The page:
Quote Originally Posted by YVK View Post
    Stoeger is the most credible proponent of target focused shooting and I don't think he has vision problems. He thinks it is a faster way to shoot without giving up much accuracy.
    Quote Originally Posted by JHC View Post
    Indeed, and I am pretty sure Frank Proctor is not a hard front sight focus pistol shooter either. He speaks of seeing through the sights.
    Quote Originally Posted by Dave T View Post
    [assuming enough good reps]...your hands, arms and shoulders know how to align the handgun with where your eyes are looking, no matter if you can see the sights or not.
    Dave
    Quote Originally Posted by 41magfan View Post
    When the sights are used however, the degree in which they are utilized (sight focus vs target focus) can be best described as a continuum - NOT an absolute.
    Quote Originally Posted by JAD View Post
    [Cooper] believed in something very like index shooting / target focus at the level of mastery.
    Quote Originally Posted by Gio View Post
    There are a lot of benefits of training to shoot target focus that crossover into real world application, this being the primary one. I think most individuals in deadly force encounters tend to focus on the target anyway, which contributes to the poor hit ratio among law enforcement officers and concealed carry holders who are likely looking over their sights, having never practiced shooting with a target focus on the range and likely not even realize they are shooting target focused when under tremendous stress/pressure.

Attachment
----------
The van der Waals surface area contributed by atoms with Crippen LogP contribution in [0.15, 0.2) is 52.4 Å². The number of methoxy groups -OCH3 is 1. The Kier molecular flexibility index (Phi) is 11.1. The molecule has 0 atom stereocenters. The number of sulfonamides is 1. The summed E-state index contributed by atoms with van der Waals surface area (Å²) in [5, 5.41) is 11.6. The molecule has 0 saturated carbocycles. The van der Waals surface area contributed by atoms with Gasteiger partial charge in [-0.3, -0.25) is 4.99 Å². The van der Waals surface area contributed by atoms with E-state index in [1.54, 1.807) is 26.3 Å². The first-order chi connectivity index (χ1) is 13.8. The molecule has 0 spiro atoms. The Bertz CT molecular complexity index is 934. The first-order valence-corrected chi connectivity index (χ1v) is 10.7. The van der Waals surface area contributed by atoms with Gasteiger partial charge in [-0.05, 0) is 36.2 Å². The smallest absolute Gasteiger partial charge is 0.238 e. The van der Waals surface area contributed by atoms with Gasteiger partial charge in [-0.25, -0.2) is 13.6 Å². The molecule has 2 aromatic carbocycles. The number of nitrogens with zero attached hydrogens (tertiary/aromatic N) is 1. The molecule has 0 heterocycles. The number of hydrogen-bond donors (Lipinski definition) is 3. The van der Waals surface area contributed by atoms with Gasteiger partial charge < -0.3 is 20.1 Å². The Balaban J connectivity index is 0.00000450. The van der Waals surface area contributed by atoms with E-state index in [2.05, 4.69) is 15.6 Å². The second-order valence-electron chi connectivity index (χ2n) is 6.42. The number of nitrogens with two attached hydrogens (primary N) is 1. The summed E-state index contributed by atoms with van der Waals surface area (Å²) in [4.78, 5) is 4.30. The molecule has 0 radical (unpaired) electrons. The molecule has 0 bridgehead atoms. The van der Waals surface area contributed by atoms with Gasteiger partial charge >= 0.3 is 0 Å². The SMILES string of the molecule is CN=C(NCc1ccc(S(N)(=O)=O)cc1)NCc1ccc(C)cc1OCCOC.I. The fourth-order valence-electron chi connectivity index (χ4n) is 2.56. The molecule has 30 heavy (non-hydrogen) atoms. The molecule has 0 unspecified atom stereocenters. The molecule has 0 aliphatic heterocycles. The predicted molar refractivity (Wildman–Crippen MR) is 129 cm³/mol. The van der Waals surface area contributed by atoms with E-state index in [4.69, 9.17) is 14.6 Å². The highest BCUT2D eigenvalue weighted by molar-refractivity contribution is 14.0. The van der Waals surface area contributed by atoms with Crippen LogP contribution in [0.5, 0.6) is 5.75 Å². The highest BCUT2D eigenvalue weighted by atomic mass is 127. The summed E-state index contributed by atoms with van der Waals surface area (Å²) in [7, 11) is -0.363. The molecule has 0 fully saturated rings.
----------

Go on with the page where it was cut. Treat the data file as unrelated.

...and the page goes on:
In my experience if you regularly train to bring your sights to your point of focus and shoot that way without transitioning your focal point back to your sights, you are going to be able to make accurate shots with a target focus sight picture under stress.
    Late to this thread, but it's pretty cool that every single conclusion above is borne out by the optical study referenced HERE.

  4. #64
    Member Earlymonk's Avatar
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    And here's what I see as the "cruxy" bit of GJM's older thread from a few years back:

    Quote Originally Posted by John Hearne View Post

    I credit my ability to shoot well with target focus to the extensive practice I've done with front sight focus. ...using a laser based cell phone app. ...I was developing a very strong kinesthetic index that presented the pistol to a particular spot in space with a high degree of precision.